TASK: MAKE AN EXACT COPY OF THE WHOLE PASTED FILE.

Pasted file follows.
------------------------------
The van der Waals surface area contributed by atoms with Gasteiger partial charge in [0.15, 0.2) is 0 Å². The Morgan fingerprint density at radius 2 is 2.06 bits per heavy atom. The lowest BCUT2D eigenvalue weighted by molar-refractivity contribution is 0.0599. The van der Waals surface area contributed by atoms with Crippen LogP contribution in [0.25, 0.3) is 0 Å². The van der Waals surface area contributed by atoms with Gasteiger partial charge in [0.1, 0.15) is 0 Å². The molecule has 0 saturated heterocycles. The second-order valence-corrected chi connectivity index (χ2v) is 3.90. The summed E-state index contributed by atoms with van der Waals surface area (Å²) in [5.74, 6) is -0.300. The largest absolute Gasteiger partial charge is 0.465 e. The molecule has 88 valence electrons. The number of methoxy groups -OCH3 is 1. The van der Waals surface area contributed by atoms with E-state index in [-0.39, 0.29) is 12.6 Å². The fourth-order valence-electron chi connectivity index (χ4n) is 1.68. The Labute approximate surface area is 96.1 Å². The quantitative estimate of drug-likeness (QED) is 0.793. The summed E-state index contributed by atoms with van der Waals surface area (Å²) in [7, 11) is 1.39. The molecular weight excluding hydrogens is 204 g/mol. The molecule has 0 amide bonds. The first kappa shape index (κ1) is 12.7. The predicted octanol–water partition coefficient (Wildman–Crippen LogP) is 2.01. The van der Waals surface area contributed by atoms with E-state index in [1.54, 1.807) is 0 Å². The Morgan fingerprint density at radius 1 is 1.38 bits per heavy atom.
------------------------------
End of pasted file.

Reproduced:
The van der Waals surface area contributed by atoms with Gasteiger partial charge in [0.15, 0.2) is 0 Å². The Morgan fingerprint density at radius 2 is 2.06 bits per heavy atom. The lowest BCUT2D eigenvalue weighted by molar-refractivity contribution is 0.0599. The van der Waals surface area contributed by atoms with Crippen LogP contribution in [0.25, 0.3) is 0 Å². The van der Waals surface area contributed by atoms with Gasteiger partial charge in [0.1, 0.15) is 0 Å². The molecule has 0 saturated heterocycles. The second-order valence-corrected chi connectivity index (χ2v) is 3.90. The summed E-state index contributed by atoms with van der Waals surface area (Å²) in [5.74, 6) is -0.300. The largest absolute Gasteiger partial charge is 0.465 e. The molecule has 88 valence electrons. The number of methoxy groups -OCH3 is 1. The van der Waals surface area contributed by atoms with E-state index in [-0.39, 0.29) is 12.6 Å². The fourth-order valence-electron chi connectivity index (χ4n) is 1.68. The Labute approximate surface area is 96.1 Å². The quantitative estimate of drug-likeness (QED) is 0.793. The summed E-state index contributed by atoms with van der Waals surface area (Å²) in [7, 11) is 1.39. The molecular weight excluding hydrogens is 204 g/mol. The molecule has 0 amide bonds. The first kappa shape index (κ1) is 12.7. The predicted octanol–water partition coefficient (Wildman–Crippen LogP) is 2.01. The van der Waals surface area contributed by atoms with E-state index in [1.54, 1.807) is 0 Å². The Morgan fingerprint density at radius 1 is 1.38 bits per heavy atom.